I don’t know what was more shocking this week: A warning that federal regulators might actually double the amount they could trim from nursing home reimbursement rates next year or the way some veteran providers took that news as par for the course.
It was just a few happy weeks ago that the Centers for Medicare & Medicaid Services released the 2022 SNF PPS final rule. Prominently noted was the fact that the feds would be taking more time to figure out what to do about Patient Driven Payment Model rates, and not immediately address what they had called overpayments of 5% or $1.7 billion.
There were shouts of joy and feelings of vindication among the providerdom, for it had raised loud cries that CMS’s calculations were way out of whack and that the agency should make no cuts, at least not without further investigation. And that is what has happened. So far.
Then came Marc Zimmet, president of Zimmet Healthcare Services Group, who explained Wednesday that the delay could simply allow CMS to find more things to cut by this time next year. As much as 10% or 12%. Flawed methodology determining per diem rates would doom any readjustments, Zimmert warned.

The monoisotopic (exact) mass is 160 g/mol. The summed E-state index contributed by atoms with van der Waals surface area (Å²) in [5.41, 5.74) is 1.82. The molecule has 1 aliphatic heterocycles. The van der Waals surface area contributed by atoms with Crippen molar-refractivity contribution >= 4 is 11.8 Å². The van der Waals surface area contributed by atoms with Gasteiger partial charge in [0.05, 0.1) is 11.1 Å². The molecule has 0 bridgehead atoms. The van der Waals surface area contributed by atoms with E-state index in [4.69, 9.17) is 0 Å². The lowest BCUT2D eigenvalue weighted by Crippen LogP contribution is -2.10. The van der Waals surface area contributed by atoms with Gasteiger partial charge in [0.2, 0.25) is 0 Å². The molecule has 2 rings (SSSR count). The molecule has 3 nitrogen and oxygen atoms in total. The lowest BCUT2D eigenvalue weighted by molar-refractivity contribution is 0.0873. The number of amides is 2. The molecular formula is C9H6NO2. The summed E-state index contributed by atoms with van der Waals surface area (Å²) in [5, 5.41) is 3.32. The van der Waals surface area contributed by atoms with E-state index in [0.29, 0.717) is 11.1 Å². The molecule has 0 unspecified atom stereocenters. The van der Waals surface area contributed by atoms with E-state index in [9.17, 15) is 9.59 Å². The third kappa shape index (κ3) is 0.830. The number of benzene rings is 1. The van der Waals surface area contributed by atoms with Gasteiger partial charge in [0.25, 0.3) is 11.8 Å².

To some of the 1,100 providers in the Zimmet conference crowd, it came as no surprise. One regional industry leader said she had already figured cuts could go up to 7% or 8%. This, because CMS will have designated places where it thinks providers are doing too well, such as in nursing services or speech language pathology.
It was said with a resigned shrug.
Then there was the small chain owner who also was not surprised by the prospect that the rug could be pulled from under providers again. He, however, got a little more heated, forecasting that “something” would get cut but with insufficient data.
CMS had PDPM in play for less than six months before the pandemic hit and since has punted on making any changes due to abnormal pandemic operating conditions. The chain owner wondered how much more “normal” conditions — for now, still typified by prodigious amounts of personal protective equipment, access restrictions, extreme infection control methods and depressed census and staffing levels — would have to get to represent PDPM’s true impact.
But life as a long-term care leader is nothing if you don’t feel like a marionette. You’re sure to have someone above pulling strings so your progress and movements are always in check. This, perhaps, was the biggest driver behind providers’ largely nonchalant reaction when Zimmet popped the 10% to 12% possibility.
Were they dismayed or even appalled? Of course. But aghast or surprised? No.
It brings to mind the new couple who moved into the neighborhood and were excited when they heard the neighbors say they wanted to have them for dinner.
Then they learned they had moved into a neighborhood of cannibals.
As nursing home operators know all too well, sometimes a deeper, second look is needed to see whether you’re going to eat, or simply be eaten.
Follow Executive Editor James M. Berklan @JimBerklan.